Mastering the Secrets of Magalog Success,
Part 2 of 3: Organizing Your Design

[Ed. Note: See Part 1 for more information.]

Laying out a magalog is a challenge for every DM designer. But it can also be a very enjoyable (and profitable) experience. It gives you the opportunity to be creative … while still adhering to all the rules of DM design.

Due to the length and complexity of magalogs – with all the design elements, including pictures, graphs, sidebars, and the like – good prep work is key. I approach the preparatory design work by using a list of what I need to do to create a winning design every time.

Here is my checklist:

  1. Study the copy to get to know the prospect.

    One rule stands above all: Always, ALWAYS read the copy. This sounds obvious, but you will be surprised to learn that many seasoned DM designers skip this important step. They think they don't have time to read through the magalog copy, since they are on a deadline and eager to get started with the layout.

    When I first get the copy, I give it a quick read and make notes in the margins when I have an idea or question. Then I read it again, very carefully, to really understand the story, the product, and the offer.

    This is when I put myself into the shoes of the prospects (your readers). I BECOME them. I ask myself lots of questions, like: Am I a 60-year-old male with hip and shoulder pain, looking for a NEW natural joint health product? Am I a female investor – searching for the best way to save for my retirement?

  2. Study the copy again to decide on the magalog's design.

    Once I understand the person who will be reading the magalog, I take a look at the copy again … for the third time. I figure out the BEST way to actually show or present the copy for easy reading and to meet the needs of that particular reader. That is when I choose the number of columns, the fonts, sizes, and formats I will use.

  3. Ask a lot more questions in this phase.

    I ask myself LOTS of questions in this phase, like: How would this person want to see the copy so he or she will read the whole magalog and then want to buy the product? WHEN will this person be reading this? On the weekend? On a bus ride home? While on vacation? AFTER an unsuccessful trip to the doctor?

    I need the reader to look at the magalog and NOT want to put it down until I get their attention. At that point, they cannot stop until they are at the end. If I do a really good job, they read the whole piece … and even keep it for future reference or review. And then they buy the product, which is my main goal.

  4. Conduct photo research.

    After I get to know how I'm going to tackle the design – based on a solid knowledge of my prospect – I decide on the general type of photos or graphics that will look best in the magalog. I sketch out what I'd like to see in which part of the promo, from the front cover to the back cover.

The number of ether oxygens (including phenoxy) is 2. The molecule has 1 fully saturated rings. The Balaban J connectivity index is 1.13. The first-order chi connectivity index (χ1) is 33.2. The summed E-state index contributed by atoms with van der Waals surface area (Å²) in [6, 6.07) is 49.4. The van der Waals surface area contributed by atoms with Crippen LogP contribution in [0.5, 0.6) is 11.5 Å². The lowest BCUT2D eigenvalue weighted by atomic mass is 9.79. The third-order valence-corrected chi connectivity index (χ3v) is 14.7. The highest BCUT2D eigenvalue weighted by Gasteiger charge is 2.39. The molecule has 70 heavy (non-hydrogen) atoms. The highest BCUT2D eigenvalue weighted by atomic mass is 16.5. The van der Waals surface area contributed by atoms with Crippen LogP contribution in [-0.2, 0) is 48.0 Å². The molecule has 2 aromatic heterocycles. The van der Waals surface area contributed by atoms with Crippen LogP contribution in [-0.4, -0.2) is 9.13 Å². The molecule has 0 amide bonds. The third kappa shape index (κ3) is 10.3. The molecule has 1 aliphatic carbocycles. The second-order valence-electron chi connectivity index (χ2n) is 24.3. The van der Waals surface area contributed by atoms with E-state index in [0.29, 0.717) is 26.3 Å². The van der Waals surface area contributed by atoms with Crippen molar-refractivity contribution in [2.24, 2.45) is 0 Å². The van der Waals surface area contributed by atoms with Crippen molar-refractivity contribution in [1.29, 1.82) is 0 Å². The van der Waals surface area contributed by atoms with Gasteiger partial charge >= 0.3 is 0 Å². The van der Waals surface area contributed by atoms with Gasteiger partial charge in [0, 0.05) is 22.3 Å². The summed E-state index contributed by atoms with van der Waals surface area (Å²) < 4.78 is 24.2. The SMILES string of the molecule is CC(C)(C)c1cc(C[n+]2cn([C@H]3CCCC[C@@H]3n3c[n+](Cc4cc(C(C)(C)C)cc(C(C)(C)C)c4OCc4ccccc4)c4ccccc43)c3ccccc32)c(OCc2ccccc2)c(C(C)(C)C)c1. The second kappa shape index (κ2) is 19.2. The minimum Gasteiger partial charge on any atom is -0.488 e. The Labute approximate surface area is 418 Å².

Then I research to find appropriate photos and graphics. Do I already have things in my library of royalty-free images? Does the client have some that fit my needs? Will I need to purchase royalty-free images (billable to the client)? [Ed. Note: We will be discussing where to find good royalty-free graphics soon, in an upcoming Quick Tip.]

    If possible, I make several choices for each graphic slot in the magalog. That way, once I print my proofs, if my first choice graphic doesn't “sing to me,” I have other options.

  5. Design in chunks.

    My final tip should help you break down the design of a magalog into manageable “chunks.”

    First, design the front and back covers. Send those to the client to make sure you are going into the right direction with the color scheme, headline font, and general feel and look.

    Then, lay out one or 2 pages of copy.

    Next, do the order form. The order form is a very important component, so devote adequate time to it. If it looks confusing or cluttered, the prospect is not going to use it … and probably won't buy the product. Take the time to fill it out yourself. That way, you catch most potential problems before sending it to the client.

    It's important to ask the client for feedback along the way. Don't wait till the end – unless you like redoing everything from the beginning and not being paid for the extra work you've made for yourself.

We're about ready to wrap up our journey into magalog design. In the next issue of Inside Freelance Design, I'll get into how to decide on the number of columns and fonts to use. Until then … happy designing!

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Published: February 9, 2006

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